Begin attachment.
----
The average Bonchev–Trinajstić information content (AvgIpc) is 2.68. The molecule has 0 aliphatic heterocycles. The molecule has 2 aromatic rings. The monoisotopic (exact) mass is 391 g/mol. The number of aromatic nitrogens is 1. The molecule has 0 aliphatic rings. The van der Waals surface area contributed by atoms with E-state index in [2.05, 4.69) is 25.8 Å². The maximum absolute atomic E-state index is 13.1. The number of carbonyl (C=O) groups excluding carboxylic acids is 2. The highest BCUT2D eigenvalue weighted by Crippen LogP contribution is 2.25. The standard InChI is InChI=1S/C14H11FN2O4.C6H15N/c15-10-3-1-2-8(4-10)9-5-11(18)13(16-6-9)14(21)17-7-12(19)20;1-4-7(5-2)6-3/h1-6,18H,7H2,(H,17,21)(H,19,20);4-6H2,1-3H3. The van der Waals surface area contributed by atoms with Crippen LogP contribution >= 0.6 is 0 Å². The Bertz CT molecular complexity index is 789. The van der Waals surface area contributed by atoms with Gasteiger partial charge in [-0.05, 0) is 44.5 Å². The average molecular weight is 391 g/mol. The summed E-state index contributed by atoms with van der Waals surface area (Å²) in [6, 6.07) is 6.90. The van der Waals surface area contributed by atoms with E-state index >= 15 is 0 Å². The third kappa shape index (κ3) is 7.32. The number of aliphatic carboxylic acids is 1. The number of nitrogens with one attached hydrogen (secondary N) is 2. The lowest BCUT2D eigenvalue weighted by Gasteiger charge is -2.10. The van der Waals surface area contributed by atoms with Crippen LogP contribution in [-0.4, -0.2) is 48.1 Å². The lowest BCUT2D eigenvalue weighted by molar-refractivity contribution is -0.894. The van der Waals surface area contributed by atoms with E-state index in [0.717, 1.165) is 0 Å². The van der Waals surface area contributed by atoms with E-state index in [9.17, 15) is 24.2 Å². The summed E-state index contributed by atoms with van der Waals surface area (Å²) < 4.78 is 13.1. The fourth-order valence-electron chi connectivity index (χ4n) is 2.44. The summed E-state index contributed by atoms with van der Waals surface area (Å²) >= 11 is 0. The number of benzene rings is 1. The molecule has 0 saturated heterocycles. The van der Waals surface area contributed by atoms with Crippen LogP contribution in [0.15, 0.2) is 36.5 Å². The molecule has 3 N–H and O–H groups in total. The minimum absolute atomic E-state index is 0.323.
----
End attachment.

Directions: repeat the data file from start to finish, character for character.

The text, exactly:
The average Bonchev–Trinajstić information content (AvgIpc) is 2.68. The molecule has 0 aliphatic heterocycles. The molecule has 2 aromatic rings. The monoisotopic (exact) mass is 391 g/mol. The number of aromatic nitrogens is 1. The molecule has 0 aliphatic rings. The van der Waals surface area contributed by atoms with E-state index in [2.05, 4.69) is 25.8 Å². The maximum absolute atomic E-state index is 13.1. The number of carbonyl (C=O) groups excluding carboxylic acids is 2. The highest BCUT2D eigenvalue weighted by Crippen LogP contribution is 2.25. The standard InChI is InChI=1S/C14H11FN2O4.C6H15N/c15-10-3-1-2-8(4-10)9-5-11(18)13(16-6-9)14(21)17-7-12(19)20;1-4-7(5-2)6-3/h1-6,18H,7H2,(H,17,21)(H,19,20);4-6H2,1-3H3. The van der Waals surface area contributed by atoms with Crippen LogP contribution >= 0.6 is 0 Å². The Bertz CT molecular complexity index is 789. The van der Waals surface area contributed by atoms with Gasteiger partial charge in [-0.05, 0) is 44.5 Å². The average molecular weight is 391 g/mol. The summed E-state index contributed by atoms with van der Waals surface area (Å²) in [6, 6.07) is 6.90. The van der Waals surface area contributed by atoms with E-state index >= 15 is 0 Å². The third kappa shape index (κ3) is 7.32. The number of aliphatic carboxylic acids is 1. The number of nitrogens with one attached hydrogen (secondary N) is 2. The lowest BCUT2D eigenvalue weighted by Gasteiger charge is -2.10. The van der Waals surface area contributed by atoms with Crippen LogP contribution in [-0.4, -0.2) is 48.1 Å². The lowest BCUT2D eigenvalue weighted by molar-refractivity contribution is -0.894. The van der Waals surface area contributed by atoms with E-state index in [0.717, 1.165) is 0 Å². The van der Waals surface area contributed by atoms with E-state index in [9.17, 15) is 24.2 Å². The summed E-state index contributed by atoms with van der Waals surface area (Å²) < 4.78 is 13.1. The fourth-order valence-electron chi connectivity index (χ4n) is 2.44. The summed E-state index contributed by atoms with van der Waals surface area (Å²) >= 11 is 0. The number of benzene rings is 1. The molecule has 0 saturated heterocycles. The van der Waals surface area contributed by atoms with Crippen LogP contribution in [0.15, 0.2) is 36.5 Å². The molecule has 3 N–H and O–H groups in total. The minimum absolute atomic E-state index is 0.323.